As a Thalean myself I have little patience with religious ecstasy about technology. It offers a great bag of tools, but there's a price to pay: when we use them, they use us in return; if we use them too often, we become servo-mechanisms ourselves. To say that technology has any power to solve the human dilemma is just silly; instead, it aggravates the human dilemma, which is learning how to be fully human. Only one curriculum teaches that, a timeless one consisting of four lonely and difficult pursuits:
The first is learning a passion for hard work and giving your best to everything. The second is building a firm and sure moral sense tending toward the absolute so you can live a principled life rather than a pragmatic one. The third is building comprehensive self-mastery, which includes developing a dependable immunity to material incentives so that your liberty (and duty) is unassailable - not for sale, I mean. And the last involves developing the wisdom to accept pain, sickness, aging and death. All with a glad heart. Such a curriculum is within everybody's reach, there for the humble as well as the splendid, as long as we don't waste too much time in distractions like machinery.
Thales was the righter, I think. But even if you disagree, I hope we still concur that young folks need to be conscious of this argument early, because as one or these outlooks becomes dominant, quite different curricular paths must be followed. With Thales, the grand purpose of education is knowing and mastering yourself; with Heraclitus comes the active, endless search for rich sensations, great projects and imposing your will on the flux - giving it an existential purpose like perpetual evolution. Bill Gates is Heraclitean; Mother Theresa and your local barber Thalean.
Vikings were the Heracliteans of early modern Europe. No wonder we get the most advanced forms of corporate adventurings from their part of the map. The imposing technology of the longship, their amazing technology of warrior training - these allowed Vikings to terrorize Europe for many centuries in their quest to assuage boredom. Viking education simplified men and despised women, who were difficult to simplify. Morality was discarded, to be replaced by situational ethics.
So coherent and relentless was this pragmatic vision that only men who died in battle - those suddenly turned off like machinery - could earn Valhalla. Those few "evolved." Everyone else was just vegetation, endlessly dissolving and being reconstituted in the same soulless forms. No other system could compete with warriors propelled by such an inhuman spring.
Suddenly after five or six centuries of success, Scandinavians began to give up their murderous non-stop adventuring. Such a turn had happened before to high-tech peoples, the most dramatic instance being that of the Chinese, who by the 4th century had a technological lead over Europe estimated by historians to be as much as 1000 years. All at once China gave it up completely. Serious high-tech experimentation became a crime punishable by death; tremendous developments like explosives became toys like firecrackers. Nobody knows why.
And there is the case of Rome after five centuries of successful imperialism and bureaucratic articulation based on technological superiority. Rome just quit, too. About Rome we know a little more of the reasons. We know that ordinary Italians became disgusted with the emotional price they had to pay to maintain empire. They refused to waste their precious time in that stupid way any longer.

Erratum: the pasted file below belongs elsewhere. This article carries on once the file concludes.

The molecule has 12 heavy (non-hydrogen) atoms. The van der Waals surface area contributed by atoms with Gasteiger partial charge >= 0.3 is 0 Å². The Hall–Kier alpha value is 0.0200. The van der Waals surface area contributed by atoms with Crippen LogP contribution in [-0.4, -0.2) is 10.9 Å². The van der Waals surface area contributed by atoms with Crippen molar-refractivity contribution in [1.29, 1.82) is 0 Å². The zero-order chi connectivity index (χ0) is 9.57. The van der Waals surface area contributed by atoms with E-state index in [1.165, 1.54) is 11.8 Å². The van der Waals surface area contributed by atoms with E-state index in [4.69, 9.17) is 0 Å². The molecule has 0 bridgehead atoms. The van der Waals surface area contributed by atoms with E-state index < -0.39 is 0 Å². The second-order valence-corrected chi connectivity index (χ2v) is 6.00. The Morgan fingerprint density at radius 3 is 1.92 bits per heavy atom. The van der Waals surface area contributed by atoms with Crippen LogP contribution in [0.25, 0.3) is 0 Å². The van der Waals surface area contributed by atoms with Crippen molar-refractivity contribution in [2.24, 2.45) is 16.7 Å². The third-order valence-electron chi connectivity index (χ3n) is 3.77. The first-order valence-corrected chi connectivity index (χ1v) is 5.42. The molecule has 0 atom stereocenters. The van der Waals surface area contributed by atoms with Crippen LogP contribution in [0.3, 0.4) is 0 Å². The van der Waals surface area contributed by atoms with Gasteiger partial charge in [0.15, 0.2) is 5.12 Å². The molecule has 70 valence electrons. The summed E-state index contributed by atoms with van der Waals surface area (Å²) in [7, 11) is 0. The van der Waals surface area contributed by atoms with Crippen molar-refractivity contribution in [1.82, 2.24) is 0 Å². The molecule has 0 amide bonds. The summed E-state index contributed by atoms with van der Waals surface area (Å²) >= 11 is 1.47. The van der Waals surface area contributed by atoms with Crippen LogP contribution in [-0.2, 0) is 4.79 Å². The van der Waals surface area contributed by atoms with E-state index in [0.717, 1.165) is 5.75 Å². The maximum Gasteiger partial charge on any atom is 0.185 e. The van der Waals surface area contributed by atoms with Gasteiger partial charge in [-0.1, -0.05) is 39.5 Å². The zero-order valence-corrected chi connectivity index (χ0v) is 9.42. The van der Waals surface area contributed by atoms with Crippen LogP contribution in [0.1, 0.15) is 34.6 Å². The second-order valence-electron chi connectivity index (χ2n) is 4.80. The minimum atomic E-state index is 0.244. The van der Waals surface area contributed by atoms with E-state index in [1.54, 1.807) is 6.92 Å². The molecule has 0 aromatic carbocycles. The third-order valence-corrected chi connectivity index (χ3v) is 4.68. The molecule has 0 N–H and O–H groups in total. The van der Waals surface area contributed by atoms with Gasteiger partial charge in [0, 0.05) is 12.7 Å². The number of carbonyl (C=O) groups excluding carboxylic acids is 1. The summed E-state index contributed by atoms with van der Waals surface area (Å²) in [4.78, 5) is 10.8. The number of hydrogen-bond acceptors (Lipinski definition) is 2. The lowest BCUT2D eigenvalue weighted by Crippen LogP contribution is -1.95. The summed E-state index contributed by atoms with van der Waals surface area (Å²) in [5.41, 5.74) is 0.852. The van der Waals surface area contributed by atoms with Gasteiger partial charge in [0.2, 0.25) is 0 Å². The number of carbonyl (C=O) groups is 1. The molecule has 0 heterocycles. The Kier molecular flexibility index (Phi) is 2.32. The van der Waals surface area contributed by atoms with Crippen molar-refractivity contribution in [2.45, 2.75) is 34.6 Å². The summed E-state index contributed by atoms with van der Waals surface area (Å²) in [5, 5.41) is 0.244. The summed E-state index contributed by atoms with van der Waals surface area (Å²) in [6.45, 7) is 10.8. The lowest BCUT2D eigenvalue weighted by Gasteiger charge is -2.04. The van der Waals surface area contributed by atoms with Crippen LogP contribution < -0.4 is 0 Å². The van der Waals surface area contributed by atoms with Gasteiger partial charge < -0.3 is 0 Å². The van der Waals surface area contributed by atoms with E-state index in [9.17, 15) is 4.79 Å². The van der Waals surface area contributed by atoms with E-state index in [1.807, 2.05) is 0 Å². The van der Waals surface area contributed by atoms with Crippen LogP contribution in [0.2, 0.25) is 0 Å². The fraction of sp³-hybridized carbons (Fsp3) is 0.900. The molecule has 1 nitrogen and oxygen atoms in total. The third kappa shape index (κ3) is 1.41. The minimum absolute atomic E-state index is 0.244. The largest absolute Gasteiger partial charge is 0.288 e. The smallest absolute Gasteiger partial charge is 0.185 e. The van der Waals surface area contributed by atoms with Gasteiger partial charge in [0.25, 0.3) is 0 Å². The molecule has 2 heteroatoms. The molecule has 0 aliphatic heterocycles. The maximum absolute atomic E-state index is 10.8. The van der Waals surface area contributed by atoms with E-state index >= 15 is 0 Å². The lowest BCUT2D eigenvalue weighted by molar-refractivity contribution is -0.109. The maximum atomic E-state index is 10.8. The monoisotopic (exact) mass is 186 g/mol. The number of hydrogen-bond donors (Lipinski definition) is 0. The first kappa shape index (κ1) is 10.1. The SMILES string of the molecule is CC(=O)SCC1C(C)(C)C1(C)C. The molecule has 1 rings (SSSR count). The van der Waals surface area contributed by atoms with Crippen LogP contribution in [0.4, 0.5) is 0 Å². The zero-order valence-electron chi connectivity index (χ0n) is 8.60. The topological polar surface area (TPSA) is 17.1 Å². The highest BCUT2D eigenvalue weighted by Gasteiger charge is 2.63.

Three l8th century events conspired to bury the lessons of Thales in modern times: first was the 18th century Enlightenment; second was the exploitation of the fossil fuel coal in conjunction with machinery; and the third was the development of a fantastically rich global narcotics monopoly by the British. All these made it imperative for wealth-seekers to perfect the techniques of social engineering pioneered by Caesar, Machiavelli and Hobbes - to find effective ways to convert ordinary men, women and children into "human resources" if a golden opportunity to evolve society was to be seized and the take maximized.
The major obstacle in the path was the Judeo-Christian narrative interpreting life's meaning and duties, the sustaining logic of the West. It had to be scrapped. Throughout history Christianity had been nothing but grief for Heracliteans, and the folks mediating the social changes taking place at the turn of the l9th century were nothing if not Heracliteans. But what to replace Christianity with? A "civil religion" was needed to forestall populist uprising.
It's not unfair to say the theory of biological evolution, and the forced schooling reflecting the faith and spreading it, came along at exactly the moment they were needed most. Here was the substitution for the Christian story as far as the industrial management classes and their professionalized assistants were concerned. In Christianity salvation had to be earned on a case-by-case basis - the State was powerless to save you - but for evolutionists, salvation was a collective matter, one which required the community to organize expulsion of its deadwood and protect the privilege of its best breeding stock.
A bleak transformation in the idea of liberty was at hand. Universal liberty had been proven scientifically unsuitable for the masses. Then a second shoe fell. Over in France a philosopher named Comte cobbed together a new scientific religion called Positivism which drew its inspi ration from the example of endlessly evolving machinery. Since mankind was only biological machinery, the same improvements could be achieved in mankind if evolutionary biology was established as the queen science, privileged counselor to state and corporate leadership.
The logic of evolutionism was implacable. Nothing less than unification of the entire human race and all the nations into a scientific breeding laboratory which would guide racial destiny. International businessmen were natural leaders of such an initiative, said Comte. His religion spread like wildfire through the upper reaches of the trans-Atlantic business community. In that fusion of wealthy men, ambition and opportunity, and justifications drawing on the name of Science for approval, a new secular religion with a blueprint for the experimental twentieth century came into being.